Trade secrets are information that your business would want to keep secret from competitors. And whose value comes from the fact that it isn’t widely known. Here are some examples. Customer lists, or unique ways (that only your business knows about) of delivering services that enable you to outperform the competition.

Trade Secret Protection

Patent attorney and Founder of IPWatchdog, Gene Quinn explains why businesses should have trade secret protection:

Intellectual Property Portfolio

Trade secrets are a very important part of any intellectual property portfolio. It’s not much of an overstatement to say that virtually every business has trade secrets worth protection. Regardless of whether the business is run as a sole proprietorship, a small business, or a Fortune 500 company. Perhaps it’s better to say that every business has assets that could and should be protected by them. But the truth is that many companies, even large companies, fail to do so properly.  This kind of protection can exist for virtually any business information. And this kind of protection is extremely easy to obtain.

Trade Secret Definition

By definition, a trade secret is any information that is valuable because it is a secret. While most consider them to be synonymous with inventions, that is an oversimplification. It is, of course, true that trade secrets exist for most, if not all inventions. But trade secret protection can be had for such things as customer, vendor, or supplier lists. This is true because your customer lists are something that you benefit from keeping away potential competitors.   If a competitor could obtain your customer list and just solicit them, the competitor would have lessened or eliminated the need for advertising expenses. Because they are starting with a targeted list of people who are already predisposed to being interested.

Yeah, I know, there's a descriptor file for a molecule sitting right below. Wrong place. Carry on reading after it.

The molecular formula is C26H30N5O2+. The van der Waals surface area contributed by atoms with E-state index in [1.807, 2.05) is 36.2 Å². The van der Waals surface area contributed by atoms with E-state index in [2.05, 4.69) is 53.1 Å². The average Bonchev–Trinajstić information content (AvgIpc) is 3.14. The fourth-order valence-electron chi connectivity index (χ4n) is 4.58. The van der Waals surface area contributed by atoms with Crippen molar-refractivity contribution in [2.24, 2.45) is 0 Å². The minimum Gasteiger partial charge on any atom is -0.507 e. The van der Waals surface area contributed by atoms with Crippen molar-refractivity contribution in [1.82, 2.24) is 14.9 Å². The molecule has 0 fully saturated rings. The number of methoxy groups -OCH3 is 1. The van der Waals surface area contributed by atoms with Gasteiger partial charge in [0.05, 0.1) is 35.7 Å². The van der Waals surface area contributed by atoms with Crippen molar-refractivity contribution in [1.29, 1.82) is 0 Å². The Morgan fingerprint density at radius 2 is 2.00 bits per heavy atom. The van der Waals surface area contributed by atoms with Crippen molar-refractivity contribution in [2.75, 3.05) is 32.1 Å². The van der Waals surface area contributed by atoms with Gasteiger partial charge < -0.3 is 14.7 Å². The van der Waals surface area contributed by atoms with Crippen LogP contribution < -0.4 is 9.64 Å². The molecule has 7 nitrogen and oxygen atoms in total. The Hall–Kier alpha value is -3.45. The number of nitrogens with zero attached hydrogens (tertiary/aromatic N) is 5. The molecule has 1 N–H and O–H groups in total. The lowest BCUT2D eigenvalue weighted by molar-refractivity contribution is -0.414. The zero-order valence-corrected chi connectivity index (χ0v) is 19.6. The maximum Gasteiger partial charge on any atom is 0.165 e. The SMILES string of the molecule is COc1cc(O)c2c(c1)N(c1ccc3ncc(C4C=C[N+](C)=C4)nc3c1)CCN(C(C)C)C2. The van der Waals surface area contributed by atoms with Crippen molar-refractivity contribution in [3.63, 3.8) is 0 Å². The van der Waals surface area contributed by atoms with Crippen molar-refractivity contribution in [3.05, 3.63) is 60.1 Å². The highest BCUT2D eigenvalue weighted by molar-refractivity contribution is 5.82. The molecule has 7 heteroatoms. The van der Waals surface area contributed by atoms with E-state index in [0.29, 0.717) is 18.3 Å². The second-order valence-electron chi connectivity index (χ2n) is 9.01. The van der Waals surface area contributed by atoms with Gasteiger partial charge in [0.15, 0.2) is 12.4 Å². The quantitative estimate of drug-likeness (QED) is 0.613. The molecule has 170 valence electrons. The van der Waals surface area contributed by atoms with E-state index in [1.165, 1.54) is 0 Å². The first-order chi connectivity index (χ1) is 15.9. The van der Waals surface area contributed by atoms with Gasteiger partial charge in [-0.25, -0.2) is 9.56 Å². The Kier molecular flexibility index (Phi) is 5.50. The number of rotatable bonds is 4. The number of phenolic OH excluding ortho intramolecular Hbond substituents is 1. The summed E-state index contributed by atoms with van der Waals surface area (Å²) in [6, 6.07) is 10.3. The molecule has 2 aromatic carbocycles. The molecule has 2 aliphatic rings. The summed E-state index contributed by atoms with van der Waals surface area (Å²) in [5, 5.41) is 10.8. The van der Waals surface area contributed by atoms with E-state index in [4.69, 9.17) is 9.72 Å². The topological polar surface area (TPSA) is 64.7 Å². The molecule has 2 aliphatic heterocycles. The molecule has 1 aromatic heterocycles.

Trade Secrets Are Easy to Protect

Trade secrets are easy to protect because all the law requires is that you take reasonable precautions to keep the information a secret. What is reasonable will vary depending on the value of the business information. But keeping things such as customer lists in a filing cabinet in a locked office and stamping the file “Confidential” are relatively low cost efforts and should be employed. Any other efforts you take are certainly helpful, but you must do something.

So, what is the downside of trade secret protection? As with many things that are easy to acquire, they are also easy to lose. As soon as the trade secret is no longer a secret, you have lost all protection. Trade secrets are indeed fragile. You can and should keep trade secrets, and take reasonable efforts to protect them. But if other forms of intellectual property are available you should at least consider them.

Trade Secret Disclosure

With my drink mix, the only way to protect it is a trade secret. You don’t have to publicly disclose the ingredients, manufacturing process, or components if you don’t patent it. Coca Cola is one of the most well known. The original formula is possibly written on a piece of paper stored in a bank vault. Only a small handful of people have insider knowledge about what the formula is. One of my favorites, Dr. Pepper is another soda with a mysterious process. It was invented in 1885 by pharmacist Charles Alderton. The secret formula is made from 23 natural and artificial flavors. According to the company, prune juice is not one of them.

Kentucky Fried Chicken

One way to keep a trade secret is if you are the only one who knows it and it’s only in your own brain. That’s fine as long as you’re alive and your memory is still working. Another very well known products with a trade secret is Kentucky Fried Chicken. Colonel Harland Sanders became famous for his “secret recipe of 11 herbs and spices”. Colonel Sanders is a great example of someone who started a business late in life. He didn’t become a professional chef until his 40’s. And his first franchise didn’t happen until he was in his 60s. In the beginning he would travel around in his car peddling his secret recipe to any restaurant interested in paying him to use it. He later spread out the manufacturing between two companies so that no one would have the whole recipe.


Another company that spreads out their manufacturing process to avoid having all of the ingredients in one place is WD-40. What’s not in it’s formula is listed on their website. “WD-40 Multi-Use Product does not contain silicone, kerosene, water, graphite, or chlorofluorocarbons”.